Execs to testify on banks’ commodities holdings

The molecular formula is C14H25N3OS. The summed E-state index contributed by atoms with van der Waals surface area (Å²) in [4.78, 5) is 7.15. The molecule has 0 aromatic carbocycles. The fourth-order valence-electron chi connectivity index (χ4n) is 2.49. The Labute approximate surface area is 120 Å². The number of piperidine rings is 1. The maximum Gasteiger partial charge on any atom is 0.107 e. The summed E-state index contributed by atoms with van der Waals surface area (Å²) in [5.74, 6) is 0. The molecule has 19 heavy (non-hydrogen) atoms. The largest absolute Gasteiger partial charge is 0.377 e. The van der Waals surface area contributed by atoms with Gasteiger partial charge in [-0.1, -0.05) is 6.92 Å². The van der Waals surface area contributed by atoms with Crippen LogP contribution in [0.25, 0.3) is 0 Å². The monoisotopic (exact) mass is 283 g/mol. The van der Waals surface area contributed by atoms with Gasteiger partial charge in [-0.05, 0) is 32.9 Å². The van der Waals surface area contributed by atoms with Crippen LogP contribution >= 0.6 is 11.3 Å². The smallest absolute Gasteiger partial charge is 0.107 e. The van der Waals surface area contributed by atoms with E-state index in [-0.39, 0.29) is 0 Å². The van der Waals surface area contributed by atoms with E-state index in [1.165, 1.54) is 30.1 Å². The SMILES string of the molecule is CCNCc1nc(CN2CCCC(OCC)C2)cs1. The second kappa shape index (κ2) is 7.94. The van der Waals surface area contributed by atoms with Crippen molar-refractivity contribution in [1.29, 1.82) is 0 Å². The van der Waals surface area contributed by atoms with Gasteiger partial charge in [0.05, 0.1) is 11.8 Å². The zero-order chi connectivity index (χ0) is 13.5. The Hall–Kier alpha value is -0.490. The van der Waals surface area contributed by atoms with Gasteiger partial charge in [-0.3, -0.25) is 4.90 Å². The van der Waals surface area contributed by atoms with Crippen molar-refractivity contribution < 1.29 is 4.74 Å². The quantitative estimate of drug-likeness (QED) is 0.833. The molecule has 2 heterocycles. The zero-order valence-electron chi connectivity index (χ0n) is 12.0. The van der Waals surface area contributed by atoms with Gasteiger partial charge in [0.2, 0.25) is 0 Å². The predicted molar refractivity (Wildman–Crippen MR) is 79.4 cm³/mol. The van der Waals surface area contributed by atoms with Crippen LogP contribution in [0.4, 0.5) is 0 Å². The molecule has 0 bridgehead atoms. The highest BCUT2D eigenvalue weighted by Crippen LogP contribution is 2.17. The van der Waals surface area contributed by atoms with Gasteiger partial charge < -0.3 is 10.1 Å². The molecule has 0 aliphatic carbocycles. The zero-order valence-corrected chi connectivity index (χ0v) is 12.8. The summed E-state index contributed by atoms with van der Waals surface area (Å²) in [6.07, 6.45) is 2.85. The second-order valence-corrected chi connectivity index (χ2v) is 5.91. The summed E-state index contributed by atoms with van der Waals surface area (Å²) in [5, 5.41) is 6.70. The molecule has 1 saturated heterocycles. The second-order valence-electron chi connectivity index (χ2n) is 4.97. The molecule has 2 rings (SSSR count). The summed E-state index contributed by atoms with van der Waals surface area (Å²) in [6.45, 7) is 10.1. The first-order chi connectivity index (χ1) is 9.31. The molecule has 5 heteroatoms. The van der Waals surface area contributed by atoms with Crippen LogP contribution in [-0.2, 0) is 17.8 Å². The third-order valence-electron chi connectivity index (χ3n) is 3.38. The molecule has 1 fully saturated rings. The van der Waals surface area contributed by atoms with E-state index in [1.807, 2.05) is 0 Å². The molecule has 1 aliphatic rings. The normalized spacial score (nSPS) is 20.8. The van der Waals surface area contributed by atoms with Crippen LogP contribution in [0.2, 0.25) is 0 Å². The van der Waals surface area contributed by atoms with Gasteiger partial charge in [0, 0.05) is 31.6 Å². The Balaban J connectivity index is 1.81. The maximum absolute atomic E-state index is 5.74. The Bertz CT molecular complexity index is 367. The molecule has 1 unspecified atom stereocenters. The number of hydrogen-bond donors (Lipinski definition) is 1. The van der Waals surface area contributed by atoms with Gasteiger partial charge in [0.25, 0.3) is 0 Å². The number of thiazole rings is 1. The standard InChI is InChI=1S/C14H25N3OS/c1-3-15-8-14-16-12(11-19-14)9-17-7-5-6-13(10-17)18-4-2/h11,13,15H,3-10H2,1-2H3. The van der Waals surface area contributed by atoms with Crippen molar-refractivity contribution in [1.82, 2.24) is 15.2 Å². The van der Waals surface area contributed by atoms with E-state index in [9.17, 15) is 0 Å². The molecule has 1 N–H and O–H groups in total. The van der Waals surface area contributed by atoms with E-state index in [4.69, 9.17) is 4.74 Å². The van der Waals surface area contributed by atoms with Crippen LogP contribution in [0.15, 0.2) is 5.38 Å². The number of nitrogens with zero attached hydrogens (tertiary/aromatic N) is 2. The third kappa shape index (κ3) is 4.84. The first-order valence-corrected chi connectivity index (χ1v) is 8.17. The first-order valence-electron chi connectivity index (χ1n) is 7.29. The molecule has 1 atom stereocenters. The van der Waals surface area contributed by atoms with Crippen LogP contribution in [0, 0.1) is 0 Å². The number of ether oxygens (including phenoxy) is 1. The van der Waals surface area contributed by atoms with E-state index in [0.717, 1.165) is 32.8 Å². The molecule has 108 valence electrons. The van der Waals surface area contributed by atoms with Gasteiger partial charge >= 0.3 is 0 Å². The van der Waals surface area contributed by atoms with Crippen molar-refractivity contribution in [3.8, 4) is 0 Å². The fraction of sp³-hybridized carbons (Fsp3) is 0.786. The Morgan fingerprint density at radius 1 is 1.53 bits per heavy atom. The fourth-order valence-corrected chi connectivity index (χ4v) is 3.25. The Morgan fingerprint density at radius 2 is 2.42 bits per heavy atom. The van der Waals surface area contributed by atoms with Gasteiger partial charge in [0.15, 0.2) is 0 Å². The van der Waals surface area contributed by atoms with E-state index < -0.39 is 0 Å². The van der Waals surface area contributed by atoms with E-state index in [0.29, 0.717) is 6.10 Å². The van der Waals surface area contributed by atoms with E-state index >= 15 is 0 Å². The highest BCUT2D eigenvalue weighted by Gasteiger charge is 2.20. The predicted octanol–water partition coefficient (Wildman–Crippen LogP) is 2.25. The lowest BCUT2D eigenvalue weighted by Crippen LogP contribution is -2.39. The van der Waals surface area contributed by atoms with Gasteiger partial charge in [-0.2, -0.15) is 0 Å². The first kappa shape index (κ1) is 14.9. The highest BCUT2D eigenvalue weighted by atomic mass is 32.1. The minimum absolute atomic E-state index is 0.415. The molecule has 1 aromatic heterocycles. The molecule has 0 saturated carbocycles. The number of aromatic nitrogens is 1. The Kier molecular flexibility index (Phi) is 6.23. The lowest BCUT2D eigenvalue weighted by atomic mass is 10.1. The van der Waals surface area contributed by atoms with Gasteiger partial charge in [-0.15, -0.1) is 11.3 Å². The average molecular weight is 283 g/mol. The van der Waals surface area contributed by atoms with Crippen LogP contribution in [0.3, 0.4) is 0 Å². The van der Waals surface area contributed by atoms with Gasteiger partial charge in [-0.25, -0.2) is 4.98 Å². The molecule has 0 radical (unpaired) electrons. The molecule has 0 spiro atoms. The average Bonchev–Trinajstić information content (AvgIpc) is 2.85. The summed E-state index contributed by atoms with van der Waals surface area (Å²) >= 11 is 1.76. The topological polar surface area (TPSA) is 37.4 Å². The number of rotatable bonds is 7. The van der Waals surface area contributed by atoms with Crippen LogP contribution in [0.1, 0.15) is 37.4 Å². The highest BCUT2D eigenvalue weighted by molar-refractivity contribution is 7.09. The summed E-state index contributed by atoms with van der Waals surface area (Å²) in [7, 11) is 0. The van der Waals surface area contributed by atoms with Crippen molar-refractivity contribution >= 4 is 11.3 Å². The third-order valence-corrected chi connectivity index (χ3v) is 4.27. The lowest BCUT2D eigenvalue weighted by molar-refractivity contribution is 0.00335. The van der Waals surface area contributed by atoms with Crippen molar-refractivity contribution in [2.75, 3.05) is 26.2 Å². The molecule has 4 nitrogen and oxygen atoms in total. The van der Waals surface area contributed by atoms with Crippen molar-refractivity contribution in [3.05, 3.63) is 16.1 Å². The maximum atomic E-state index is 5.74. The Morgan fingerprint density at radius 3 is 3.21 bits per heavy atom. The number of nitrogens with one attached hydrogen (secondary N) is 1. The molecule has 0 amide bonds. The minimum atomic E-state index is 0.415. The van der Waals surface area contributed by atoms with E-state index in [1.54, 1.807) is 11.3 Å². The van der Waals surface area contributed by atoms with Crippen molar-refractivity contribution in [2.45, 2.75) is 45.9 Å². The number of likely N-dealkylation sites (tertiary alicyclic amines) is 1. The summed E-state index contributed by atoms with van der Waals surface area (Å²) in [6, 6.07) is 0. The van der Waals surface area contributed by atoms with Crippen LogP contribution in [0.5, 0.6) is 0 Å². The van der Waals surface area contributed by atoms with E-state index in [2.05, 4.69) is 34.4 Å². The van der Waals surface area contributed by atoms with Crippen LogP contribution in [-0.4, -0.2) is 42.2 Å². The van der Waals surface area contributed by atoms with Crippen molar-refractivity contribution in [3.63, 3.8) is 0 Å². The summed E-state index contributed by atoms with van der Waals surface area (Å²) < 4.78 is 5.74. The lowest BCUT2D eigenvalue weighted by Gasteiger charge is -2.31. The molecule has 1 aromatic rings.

Execs to testify on banks' commodities holdingsSenate Permanent Subcommittee on Investigations Chairman Sen. Carl Levin, D-Mich., shown speaking at a 2014 hearing on Caterpillar's hearing: "Caterpillar's offshore tax strategy(Photo: Lauren Victoria Burke, AP)Executives of three major banks are scheduled to undergo questioning by a Senate panel this week on bank ownership of physical commodities such as oil, natural gas and aluminum and the effect those holdings have on consumers, industry and commodities markets.Jacques Gabillion, head of Goldman Sachs’ (GS) global commodities principal investment group, Simon Greenshields, global co-head of commodities at Morgan Stanley (MS), and John Anderson, co-head of global commodities at JPMorgan Chase (JPM) are slated to testify at the two-day hearing of the Senate Permanent Subcommittee on Investigation.Other scheduled witnesses include two federal regulators, along with representatives of Metro International Trade Services, a global warehouse operator, Harbor Aluminum Intelligence Unit, a firm involved in aluminum industry analysis and outlook, and Novelis, a leader in rolled aluminum products.”Over the last five years, our largest banks and their holding companies have become deeply involved in a wide range of physical commodity activities in ways that pose risks to the U.S. financial system, U.S. commodity markets, U.S.businesses and families that use commodities and U.S. taxpayers, said Sen. Carl Levin, D-Mich., who chairs the subcommittee.The objective, he added, “is to provide facts that have been missing from the public debate about the nature and extent of bank involvement with physical commodities and the impact and consequences of that involvement.”Citing recent increases in bank ownership and trading in commodities, Sen. John McCain, R-Ariz., the panel’s ranking minority member, said the Thursday-Friday hearing would shed light on “the extent to which this involvement is appropriate for banks to engage in.”USA TODAYSenate grills JPMorgan execs on risky tradingFollowing a two-year Senate investigation, the hearing marks the latest in a series of proceedings in which the subcommittee focused an at-times unflattering light on Wall Street practices, such as the so-called London Whale trading episode that roiled financial markets and cost JPMorgan $6.2 billion in losses.After other investigations, subcommittee members have also questioned executives of tech giant Apple (AAPL) and construction equipment manufacturer Caterpillar (CAT) and other U.S. firms about overseas strategies the companies used to reduce their corporate tax bills.USA TODAYApple CEO defends tax tactics at Senate hearingThis week’s proceeding is expected to be the last chaired by Levin, who did not seek a new term during the mid-term congressional elections, which culminated earlier this month with the GOP winning control of the Senate.

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